As I talked about in my quick first drive, Mitsubishi’s design staff went crazy with the Eclipse Cross. Sharp angles, a split shape for the tailgate, and aggressive front end treatment will draw a lot of comment. But credit should be given to the design team as they have created something that does stand out in a very crowded class. The polarizing design can be toned down a lot if you choose a different color than the red as seen on my tester. 
      Sadly, that polarizing design doesn’t carry into the interior. But the plain look does allow for most controls to be easy to find and reach. Only the placement of the trip computer controls (behind the steering wheel) and climate control (nestled deep in the center stack) will invoke some frustration. Mitsubishi has also made some noticeable improvements to overall interior quality. There are higher quality hard plastics and some soft-touch materials used throughout. Also, there were no glaring build quality concerns that I noticed in the Outlander Sport.
      The front seats provide decent support for short trips, but I was wishing for more padding after doing a day trip to Ohio. The sloping roofline and large sunroof will eat into rear headroom, but legroom is decent for most passengers. Cargo space is on the low side with 22.6 cubic feet with the seats up and 48.9 cubic feet when folded. The sloping tailgate design does also mean you’ll need to plan carefully as to how you plan on loading cargo.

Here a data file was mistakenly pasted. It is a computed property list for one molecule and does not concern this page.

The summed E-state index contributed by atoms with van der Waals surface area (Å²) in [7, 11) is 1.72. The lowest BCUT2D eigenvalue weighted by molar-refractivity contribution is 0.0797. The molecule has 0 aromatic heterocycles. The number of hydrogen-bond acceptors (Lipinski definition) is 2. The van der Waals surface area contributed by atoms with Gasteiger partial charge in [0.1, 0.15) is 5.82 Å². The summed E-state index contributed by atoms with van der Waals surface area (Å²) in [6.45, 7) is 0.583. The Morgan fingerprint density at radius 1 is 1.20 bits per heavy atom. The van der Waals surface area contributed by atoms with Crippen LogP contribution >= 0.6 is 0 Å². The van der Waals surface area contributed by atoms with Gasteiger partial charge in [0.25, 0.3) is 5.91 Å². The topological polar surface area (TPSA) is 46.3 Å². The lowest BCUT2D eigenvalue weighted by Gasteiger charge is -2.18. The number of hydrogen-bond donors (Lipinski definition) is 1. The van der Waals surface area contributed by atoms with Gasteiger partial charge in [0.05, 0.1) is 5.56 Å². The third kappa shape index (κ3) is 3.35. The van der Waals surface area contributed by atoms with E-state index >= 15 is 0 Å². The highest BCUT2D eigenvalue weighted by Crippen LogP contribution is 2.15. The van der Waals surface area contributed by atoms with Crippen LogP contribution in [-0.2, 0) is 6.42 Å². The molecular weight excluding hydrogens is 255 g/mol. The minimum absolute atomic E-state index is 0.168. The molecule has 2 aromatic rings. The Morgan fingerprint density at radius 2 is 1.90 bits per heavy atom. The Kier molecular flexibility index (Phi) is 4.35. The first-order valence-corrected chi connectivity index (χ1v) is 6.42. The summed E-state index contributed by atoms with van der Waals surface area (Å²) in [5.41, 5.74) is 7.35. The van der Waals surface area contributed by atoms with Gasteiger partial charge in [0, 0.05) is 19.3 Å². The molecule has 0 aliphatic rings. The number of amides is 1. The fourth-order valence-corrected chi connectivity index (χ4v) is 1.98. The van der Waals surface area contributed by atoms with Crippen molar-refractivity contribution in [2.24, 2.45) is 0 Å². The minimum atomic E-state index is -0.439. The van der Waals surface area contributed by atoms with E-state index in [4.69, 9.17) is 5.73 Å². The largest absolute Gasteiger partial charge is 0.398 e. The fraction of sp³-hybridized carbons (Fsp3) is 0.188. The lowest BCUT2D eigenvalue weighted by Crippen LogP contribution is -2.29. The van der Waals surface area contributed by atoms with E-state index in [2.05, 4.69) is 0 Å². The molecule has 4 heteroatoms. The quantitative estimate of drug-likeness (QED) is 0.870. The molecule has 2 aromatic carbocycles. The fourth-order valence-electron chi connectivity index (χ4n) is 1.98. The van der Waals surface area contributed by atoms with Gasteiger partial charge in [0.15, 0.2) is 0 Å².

Mitsubishi equips all Eclipse Cross models with a seven-inch touchscreen, but only the LE and above get a free-standing version with a touchpad controller. The touchpad controller reminds a lot of the Lexus’ Remote Touch system and its issues. Both systems exhibit some slowness to respond when your finger is moving across the pad. At least the Mitsubishi system has a touchscreen as another input method, but you’ll be stretching your arm to use it. The graphics and overall performance do trail competitors, but it is a huge step forward when compared to the previous systems Mitsubishi has installed. Android Auto and Apple CarPlay compatibility are standard on LE models and above.
      A new turbocharged 1.5L four-cylinder powers the Eclipse Cross. Output is rated at 152 horsepower and 184 pound-feet of torque. All models come with a CVT and the choice of either front or Mitsubishi’s Super All-Wheel-Control (S-AWC). During my first drive, I came away mostly impressed with the turbo-four as it moved the vehicle with subtle verve around town. This still held true during my time with the vehicle. But I did find the engine runs out of steam at higher speeds, making it somewhat difficult to pass quickly when traveling on the highway. Also, the engine does sound somewhat unrefined in hard acceleration. The CVT is similar; providing excellent performance around town, but noticeably struggles on the highway. 
      EPA fuel economy on the Eclipse Cross SEL S-AWC is 25 City/26 Highway/25 Combined. My average for the five-day period I had the vehicle landed around 27.2 on a 70/30 mix of highway and city driving.